by Bob Rogers
We are commoditising our parks. We are using meetings like IAAPA, Euro Attractions Show and Asian Attractions Expo to copy rather than inspire each other. Identical solutions are appearing everywhere for everything. Our attractions are all starting to look alike.
If there are two attractions near each other, and if they offer the same elements, they will compete on price. The cheapest will win. Your operating margins will get smaller. This means a complete loss of any differentiation, ie. brand equity.
What is the value of your brand? An automotive engineer once explained it this way:
“We have taken apart the Saturn and compared it to our equivalent car, part-by-part, spring-by-spring, screw-by-screw. From an engineering point, the two are identical, but we can’t convince the customer. The Saturn sells for 25% more. Why? Because people believe the Saturn is better. They like the brand.”
A few years ago, there was an unconfirmed rumour revolving around the audience testing for the Warner Bros animated feature Iron Giant. No one will confirm the following but, as the story goes, Warner Bros was testing small differences in audience approval ratings based on subtle editorial changes in the movie. Suddenly one test came back 25% higher than any of the others. The studio executives eagerly asked what had been changed in this copy that made such a positive difference. They were told that only one shot had been changed. At the beginning of the movie, the Warner Bros logo had been removed and a Disney logo had been put on the film.
A great brand adds strongly perceived value to its products. This translates to money in the owner’s pocket.
I see our entire industry headed in the opposite direction. Several years ago while I was attending an industry conference in Asia, a brave park owner admitted, “We can not afford R&D, so we do R&C, which is research and copy.” In other words, they come to the trade shows and simply buy things off the shelf without regard to how it amplifies or contradicts their brand, without attempting to modify the attraction to make it unique, without changing its story and meaning to express their park’s own brand.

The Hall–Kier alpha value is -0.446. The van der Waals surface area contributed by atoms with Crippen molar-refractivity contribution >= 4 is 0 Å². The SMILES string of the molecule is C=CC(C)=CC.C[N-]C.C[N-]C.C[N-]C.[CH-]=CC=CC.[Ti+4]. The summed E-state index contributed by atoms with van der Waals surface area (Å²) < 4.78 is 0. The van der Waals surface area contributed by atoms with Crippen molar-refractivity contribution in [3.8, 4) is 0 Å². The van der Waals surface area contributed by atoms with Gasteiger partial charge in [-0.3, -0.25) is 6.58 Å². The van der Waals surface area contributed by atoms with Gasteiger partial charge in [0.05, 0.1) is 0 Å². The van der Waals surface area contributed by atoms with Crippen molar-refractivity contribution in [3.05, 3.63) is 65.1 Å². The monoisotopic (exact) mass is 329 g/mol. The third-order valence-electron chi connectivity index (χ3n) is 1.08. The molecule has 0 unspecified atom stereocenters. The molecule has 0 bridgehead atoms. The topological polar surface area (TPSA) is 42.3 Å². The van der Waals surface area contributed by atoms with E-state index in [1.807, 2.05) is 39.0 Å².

The following story is told longer and better in Buzz Price’s book, Walt’s Revolution: By the Numbers. In the early days of planning the first Disney park, Walt sent a delegation including Buzz to the annual meeting of IAAPA, which was known at the time as the National Association of Amusement Parks, Pools and Beaches. In a private meeting fuelled by cigars and Chivas Regal, several of the nation’s smartest park owner/operators explained why Disneyland would never work.
Their thoughts were reported to Walt as part of his “R&C,” but for Walt R&C meant research and courage. He ignored some of their advice. For example, they all urged him to put the parking on all sides of Disneyland and provide multiple gates from all directions. But Walt ignored them and instead brought all of his guests through a common story/arrival experience. The group also told Walt his Jungle Cruise using live animals would never work. The animals would all be asleep and hiding during most of the operating day. They told him to forget the Jungle Cruise. Walt thought about it and went ahead, but with mechanical animals.
This is the right way to take advantage of the great conferences and trade organisations in our industry. Do the research, but then have courage. Build your brand by adopting, modifying and improving what you find. Spend the extra money and take the extra time to make it your own and to build your brand.
And remember, in the words of Brad Bird who directed such classics as The Incredibles and Ratatouille: “Bugs Bunny did not become famous by trying to be like Mickey Mouse.”
Bob Rogers is one of the world’s best-known attraction strategists. Newsweek has called him “the theme park industry’s resident futurist.” His Burbank-based firm, BRC Imagination Arts, creates, designs and produces attractions around the world for companies including Disney, Universal Studios, Ford, General Motors and NASA. In the last few months BRC has opened three new projects, most recently the all-new Heineken Experience in Amsterdam. www.brcweb.com